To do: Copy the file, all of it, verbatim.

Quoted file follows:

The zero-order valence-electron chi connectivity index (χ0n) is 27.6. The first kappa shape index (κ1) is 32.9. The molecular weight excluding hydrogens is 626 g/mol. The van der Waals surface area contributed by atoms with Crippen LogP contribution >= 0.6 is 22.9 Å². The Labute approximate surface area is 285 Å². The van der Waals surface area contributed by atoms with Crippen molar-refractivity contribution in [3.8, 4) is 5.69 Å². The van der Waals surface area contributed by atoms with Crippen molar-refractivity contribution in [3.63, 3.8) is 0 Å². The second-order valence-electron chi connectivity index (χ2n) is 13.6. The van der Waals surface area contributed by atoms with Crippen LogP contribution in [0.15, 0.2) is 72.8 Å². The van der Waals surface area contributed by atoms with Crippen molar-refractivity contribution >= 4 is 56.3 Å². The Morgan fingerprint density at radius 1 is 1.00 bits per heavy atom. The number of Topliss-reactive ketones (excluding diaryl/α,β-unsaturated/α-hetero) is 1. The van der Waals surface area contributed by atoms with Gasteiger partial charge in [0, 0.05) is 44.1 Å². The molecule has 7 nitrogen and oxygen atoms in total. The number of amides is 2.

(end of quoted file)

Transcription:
The zero-order valence-electron chi connectivity index (χ0n) is 27.6. The first kappa shape index (κ1) is 32.9. The molecular weight excluding hydrogens is 626 g/mol. The van der Waals surface area contributed by atoms with Crippen LogP contribution >= 0.6 is 22.9 Å². The Labute approximate surface area is 285 Å². The van der Waals surface area contributed by atoms with Crippen molar-refractivity contribution in [3.8, 4) is 5.69 Å². The van der Waals surface area contributed by atoms with Crippen molar-refractivity contribution in [3.63, 3.8) is 0 Å². The second-order valence-electron chi connectivity index (χ2n) is 13.6. The van der Waals surface area contributed by atoms with Crippen LogP contribution in [0.15, 0.2) is 72.8 Å². The van der Waals surface area contributed by atoms with Crippen molar-refractivity contribution >= 4 is 56.3 Å². The Morgan fingerprint density at radius 1 is 1.00 bits per heavy atom. The number of Topliss-reactive ketones (excluding diaryl/α,β-unsaturated/α-hetero) is 1. The van der Waals surface area contributed by atoms with Gasteiger partial charge in [0, 0.05) is 44.1 Å². The molecule has 7 nitrogen and oxygen atoms in total. The number of amides is 2.